Atkinson and United looked like a marriage made in heaven - flamboyant man, glamour club - but he gives the impression that he is happier for the divorce.
Villa are his raison d'etre now, he says. Smaller than United? History won't have it. Both have won the championship seven times, the FA Cup seven times and the European Cup once - and Villa's major successes are more recent.
For all that, they were in urgent need of revitalisation when Doug Ellis abandoned his experiment with Continental sophistication after just one season which had seen the avuncular Dr Jozef Venglos all but kill the patient with kindness. The good doctor was paid up and packed off after taking the runners- up he had inherited from Graham Taylor to 17th place.
Atkinson arrived from Sheffield Wednesday, amid much Yorkshire rancour, in the summer of '91, and hardly courted popularity by immediately selling the club's best player, David Platt, to Bari for pounds 5.5m.
He was soon forgiven. The Platt money funded a characteristic spending spree which has continued ever since. The great wheeler- dealer's turnover is now well past the pounds 20m mark but, unlike Ferguson, he is breaking even after nearly 30 six-figure deals.
Apart from the new England captain, Atkinson has sold Tony Cascarino ( pounds 1.1m), Ian Olney ( pounds 700,000), Gary Penrice ( pounds 625,000), Paul Mortimer ( pounds 450,000) and 10 others for fees between pounds 110,000 and pounds 350,000.
'I reckon we're just about balancing the books,' he says. 'The chairman reckons we're millions down, but I think he's still counting Trevor Ford and Gerry Hitchens.'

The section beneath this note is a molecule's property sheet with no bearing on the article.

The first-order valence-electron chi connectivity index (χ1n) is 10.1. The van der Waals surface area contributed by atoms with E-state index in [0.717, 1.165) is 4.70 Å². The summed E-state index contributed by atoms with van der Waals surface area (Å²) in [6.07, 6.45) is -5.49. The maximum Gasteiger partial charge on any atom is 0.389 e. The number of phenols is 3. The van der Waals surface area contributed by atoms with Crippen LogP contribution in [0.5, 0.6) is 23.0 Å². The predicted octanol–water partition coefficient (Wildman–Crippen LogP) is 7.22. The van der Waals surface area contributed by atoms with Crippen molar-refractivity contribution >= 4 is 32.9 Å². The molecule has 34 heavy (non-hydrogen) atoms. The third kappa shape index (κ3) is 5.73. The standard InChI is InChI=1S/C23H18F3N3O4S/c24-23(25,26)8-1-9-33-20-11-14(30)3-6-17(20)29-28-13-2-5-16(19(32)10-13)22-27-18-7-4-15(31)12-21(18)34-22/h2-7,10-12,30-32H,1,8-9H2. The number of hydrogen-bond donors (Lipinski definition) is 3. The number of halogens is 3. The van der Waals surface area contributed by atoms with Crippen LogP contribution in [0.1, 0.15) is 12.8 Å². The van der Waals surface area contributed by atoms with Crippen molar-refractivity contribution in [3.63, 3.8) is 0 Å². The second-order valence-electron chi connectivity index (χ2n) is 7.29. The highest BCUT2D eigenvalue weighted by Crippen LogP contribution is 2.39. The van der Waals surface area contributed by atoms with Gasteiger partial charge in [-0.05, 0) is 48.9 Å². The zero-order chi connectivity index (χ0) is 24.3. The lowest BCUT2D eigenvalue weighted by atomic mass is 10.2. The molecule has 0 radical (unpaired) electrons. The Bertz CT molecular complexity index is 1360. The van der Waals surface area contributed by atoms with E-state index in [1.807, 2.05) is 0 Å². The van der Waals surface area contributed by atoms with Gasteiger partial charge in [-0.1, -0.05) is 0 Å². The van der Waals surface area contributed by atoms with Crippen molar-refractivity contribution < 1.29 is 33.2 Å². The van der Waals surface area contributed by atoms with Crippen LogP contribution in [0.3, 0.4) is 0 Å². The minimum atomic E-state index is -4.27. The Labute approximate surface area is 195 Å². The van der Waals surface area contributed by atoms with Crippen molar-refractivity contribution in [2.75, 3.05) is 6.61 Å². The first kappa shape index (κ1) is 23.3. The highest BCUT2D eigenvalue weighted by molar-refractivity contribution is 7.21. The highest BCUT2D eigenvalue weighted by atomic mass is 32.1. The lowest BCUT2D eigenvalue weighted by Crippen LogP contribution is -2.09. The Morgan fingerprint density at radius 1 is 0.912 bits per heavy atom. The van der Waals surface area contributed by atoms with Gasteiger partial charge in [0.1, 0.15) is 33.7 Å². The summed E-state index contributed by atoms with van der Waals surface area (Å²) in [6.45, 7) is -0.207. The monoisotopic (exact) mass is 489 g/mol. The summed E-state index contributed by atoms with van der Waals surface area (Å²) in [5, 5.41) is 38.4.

United, with a pounds 12m deficit on transfers, have the same number of points as Villa, who show a small profit before players' signing-on fees are taken into account. Put like that, the figures do Ferguson no favours, but net expenditure of pounds 2m per season is not ruinous for the best-supported club in the country, and they have had a decent return on their investment, winning the FA, League and Cup-Winners' Cups. The bottom line is that such sums are inconsequential compared with the fortune United could earn as champions.
Their chances? Better than even. They are stronger than last season, when only that fit of the vapours denied them, with deeper reserves than Villa. Or Norwich. Defence was never a problem. They conceded fewer goals than anyone last time, and are doing so again. Midfield was where they suffered by comparison with Leeds, and needed to improve. Ditto goalscoring - an art suddenly lost to the club that gave us Best, Law, Charlton et al.
Consistency, in selection as well as performance, has gone a long way towards curing United's midfield ills. A year ago it was perm any two, three or four from Robson, Ince, McClair, Webb, Ferguson, Phelan, Kanchelskis and Blackmore. Now, Robson's sciatic problem, which kept him out for six months, has allowed Ince to assert himself and blossom into an England must.
Ince and the ubiquitous McClair pick themselves at the hub of what is at last becoming a settled side, and Robson's renewed availability, warmly welcomed by Ferguson in midweek, may prove to be something of a mixed blessing if the manager feels compelled to pick him. The old warrior will probably be among the substitutes tomorrow.